Sheep

Course CodeBAG210
Fee CodeS2
Duration (approx)100 hours
QualificationStatement of Attainment
  

Improve production by increasing your knowledge and skills.  This course examines:

  • Selection and breeding of sheep
  • Improving Nutrition
  • Sheep health
  • Management of the commercial flock
  • Wool
  • Lamb and much more.

 

Comment from an A.C.S student: "Although I can do all of the practical work that is required to raise sheep, I am learning a lot more than I didn't already know. all that I knew I learned from my dad. I am enjoying this course and when I finish it, I would like to do another one, perhaps in management". Jonathan, UK - Sheep course 
 

 

Wool is an export product so good prices can be obtained when conditions in the market are favourable. There are fewer marketing problems associated with wool of good-high quality. Pure mutton breeds require less management than pure wool breeds. The lamb market is strong in many countries. A dual purpose breed can provide the farmer with two products (meat and wool), and spreads the farmer's source of income should there be an overproduction one of the two products. Sheep can also be farmed for dairy (e.g.sheep cheese can be as popular as cows cheese in some parts of the world.   Learn more by enrolling now.

Lesson Structure

There are 8 lessons in this course:

  1. Introduction; Terminology and Breeds
    • Factors affecting the choice of breed
    • Product and Market
    • Rearing and Management System
    • Overview of Sheep Breeds
    • Sheep Terminology
  2. Selection and Breeding
    • Growth Rate
    • Reproductive Efficiency
    • Carcass quality
    • Wool traits
    • Culling old ewes
    • Selecting replacement ewes
    • Selecting replacement rams
    • Commercial Sheep Production
    • Choosing a lambing time
    • Autumn lambing
    • Spring lambing
    • Accelerated lambing
    • Managing ewes prior to mating
    • Using hormones to control reproduction
    • Joining methods
    • Anatomy of ewe reproductive organs
    • Anatomy of ram reproductive organs
    • Ultrasound
    • Signs of lambing
  3. Nutrition of Sheep
    • Anatomy
    • Condition scoring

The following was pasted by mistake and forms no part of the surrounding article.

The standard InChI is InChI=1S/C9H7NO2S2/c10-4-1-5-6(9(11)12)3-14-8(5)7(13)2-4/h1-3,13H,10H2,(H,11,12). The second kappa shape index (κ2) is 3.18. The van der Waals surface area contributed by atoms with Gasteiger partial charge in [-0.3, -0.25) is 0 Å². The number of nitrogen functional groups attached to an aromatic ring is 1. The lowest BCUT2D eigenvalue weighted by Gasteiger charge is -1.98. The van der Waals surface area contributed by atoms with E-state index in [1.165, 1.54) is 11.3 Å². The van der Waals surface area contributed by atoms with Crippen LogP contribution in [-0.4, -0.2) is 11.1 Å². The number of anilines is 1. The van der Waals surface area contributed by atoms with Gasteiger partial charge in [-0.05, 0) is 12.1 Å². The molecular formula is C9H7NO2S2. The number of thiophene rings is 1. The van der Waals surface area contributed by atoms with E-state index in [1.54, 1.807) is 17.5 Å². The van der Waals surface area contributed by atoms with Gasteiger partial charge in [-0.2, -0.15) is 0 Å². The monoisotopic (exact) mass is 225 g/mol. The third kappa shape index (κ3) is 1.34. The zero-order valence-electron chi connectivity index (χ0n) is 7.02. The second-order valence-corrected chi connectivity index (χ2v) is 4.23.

• When to condition score
    • Factors affecting feed requirements
    • Feeding rams
    • Feeding ewes
    • Feeding lambs and fatteners
    • Nutrition and wool production
  4. Diseases of Sheep
    • Viral and rickettsial diseases
    • Bacterial diseases
    • Metabolic diseases
    • Protozoal diseases
    • Poisoning
    • Vaccination
    • The medicine chest
    • Giving injections
    • Disease prevention through sound management
  5. General Management of a Commercial Flock
    • Handling and treatment facilities
    • Drenching
    • Injecting
    • Hoof Trimming
    • Shearing
    • Tail docking
    • Castration
    • Blowfly strike
  6. Care of the Lamb
    • Abnormal Presentation
    • Presentation: One front leg back
    • Presentation: Both front legs back
    • Presentation: Hind legs first
    • Presentation: Head back, both front feet forward
    • Presentation: Breech or tail first
    • Presentation: Twin lambs presented together
    • Post lambing care
    • Drenching
    • Rearing orphan lambs
    • Lambing records
    • Managing the fattening lamb
    • Feeding
    • Lamb marking
  7. Wool
    • Characteristics of wool
    • Types of wool
    • Wool classing
    • Wool processing
    • Factors influencing the estimation of yield
    • Piece Picking
    • Wool Scouring
    • Carding
  8. The Marketing of Sheep and Sheep Products
    • Wool sales
    • Sale by private treaty
    • The auction system
    • Wool futures
    • Industry regulatory and marketing authorities
    • Lamb and mutton marketing: Paddock sale, Saleyard auction, Over-the-hook sale
    • Electronic Marketing, Live Sheep exports, Forward price contracts
    • Factors affecting the value of lamb or mutton: Carcass weight, Skin value, Payment basis (hot or cold weight) etc

Each lesson culminates in an assignment which is submitted to the school, marked by the school's tutors and returned to you with any relevant suggestions, comments, and if necessary, extra reading.

Aims

  • Select appropriate breeds of sheep for different purposes.
  • Select sheep to be used for different production purposes.
  • Explain the techniques used in sheep commercial breeding.
  • Explain the procedures used in managing the health of sheep (Nutrition)
  • Explain the procedures used in managing the health of sheep (Diseases)
  • Explain the techniques used in the management of a commercial flock of sheep.
  • To describe practices related to caring for lambs.
  • Explain the processes involved in handling wool after shearing.
  • Explain the techniques used in managing the marketing of sheep and sheep products.

What You Will Do

  • Collect information about different sheep breeds which are being farmed or could be successfully farmed in your region.
  • Compare the different characteristics of sheep breeds in terms of appearance, hardiness, commercial potential.
  • Select breeds for three different purposes, including wool production and meat production, in your locality.
  • Inspect at least two sheep, ideally, from separate flocks, and determine their age by looking in their mouths.
  • Define the following different sheep breeding terms: Oestrus, Gestation, Weaning, Flushing, Wet ewes, Teasers.
  • Design a "breeding record form" which includes all necessary factors.
  • List criteria to be used for selecting sheep for different purposes, including for replacement and for slaughter.
  • Develop a standard form, which considers both meat and wool, to use for judging sheep.